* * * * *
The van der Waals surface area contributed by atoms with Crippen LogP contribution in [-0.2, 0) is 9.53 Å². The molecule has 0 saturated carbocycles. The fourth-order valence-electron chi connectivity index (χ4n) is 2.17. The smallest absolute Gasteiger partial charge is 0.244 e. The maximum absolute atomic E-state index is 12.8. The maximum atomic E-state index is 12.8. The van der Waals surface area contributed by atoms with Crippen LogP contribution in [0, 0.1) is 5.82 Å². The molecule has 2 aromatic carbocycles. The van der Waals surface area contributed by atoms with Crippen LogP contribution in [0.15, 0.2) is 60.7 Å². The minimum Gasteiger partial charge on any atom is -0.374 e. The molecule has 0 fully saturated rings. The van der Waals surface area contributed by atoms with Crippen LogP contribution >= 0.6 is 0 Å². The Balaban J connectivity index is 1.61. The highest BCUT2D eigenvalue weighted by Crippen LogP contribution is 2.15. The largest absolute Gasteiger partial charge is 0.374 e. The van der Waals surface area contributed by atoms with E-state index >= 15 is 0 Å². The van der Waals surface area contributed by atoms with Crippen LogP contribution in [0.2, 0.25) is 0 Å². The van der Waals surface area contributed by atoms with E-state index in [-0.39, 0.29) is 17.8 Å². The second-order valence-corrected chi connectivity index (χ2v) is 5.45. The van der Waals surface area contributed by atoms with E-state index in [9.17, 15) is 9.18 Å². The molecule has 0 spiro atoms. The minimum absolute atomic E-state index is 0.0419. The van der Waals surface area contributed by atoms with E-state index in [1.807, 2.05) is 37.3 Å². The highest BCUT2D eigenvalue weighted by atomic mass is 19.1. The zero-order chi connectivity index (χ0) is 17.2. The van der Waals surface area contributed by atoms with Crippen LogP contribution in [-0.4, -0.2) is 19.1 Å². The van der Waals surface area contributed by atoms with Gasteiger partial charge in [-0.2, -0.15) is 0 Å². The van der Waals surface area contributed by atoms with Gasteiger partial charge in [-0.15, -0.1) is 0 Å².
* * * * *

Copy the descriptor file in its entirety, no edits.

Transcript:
The van der Waals surface area contributed by atoms with Crippen LogP contribution in [-0.2, 0) is 9.53 Å². The molecule has 0 saturated carbocycles. The fourth-order valence-electron chi connectivity index (χ4n) is 2.17. The smallest absolute Gasteiger partial charge is 0.244 e. The maximum absolute atomic E-state index is 12.8. The maximum atomic E-state index is 12.8. The van der Waals surface area contributed by atoms with Crippen LogP contribution in [0, 0.1) is 5.82 Å². The molecule has 2 aromatic carbocycles. The van der Waals surface area contributed by atoms with Crippen LogP contribution in [0.15, 0.2) is 60.7 Å². The minimum Gasteiger partial charge on any atom is -0.374 e. The molecule has 0 fully saturated rings. The van der Waals surface area contributed by atoms with Crippen LogP contribution >= 0.6 is 0 Å². The Balaban J connectivity index is 1.61. The highest BCUT2D eigenvalue weighted by Crippen LogP contribution is 2.15. The largest absolute Gasteiger partial charge is 0.374 e. The van der Waals surface area contributed by atoms with E-state index >= 15 is 0 Å². The van der Waals surface area contributed by atoms with Crippen LogP contribution in [0.2, 0.25) is 0 Å². The van der Waals surface area contributed by atoms with E-state index in [-0.39, 0.29) is 17.8 Å². The second-order valence-corrected chi connectivity index (χ2v) is 5.45. The van der Waals surface area contributed by atoms with E-state index in [9.17, 15) is 9.18 Å². The molecule has 0 spiro atoms. The minimum absolute atomic E-state index is 0.0419. The van der Waals surface area contributed by atoms with E-state index in [1.807, 2.05) is 37.3 Å². The highest BCUT2D eigenvalue weighted by atomic mass is 19.1. The zero-order chi connectivity index (χ0) is 17.2. The van der Waals surface area contributed by atoms with Crippen LogP contribution in [-0.4, -0.2) is 19.1 Å². The van der Waals surface area contributed by atoms with Gasteiger partial charge in [-0.2, -0.15) is 0 Å². The van der Waals surface area contributed by atoms with Gasteiger partial charge in [-0.15, -0.1) is 0 Å².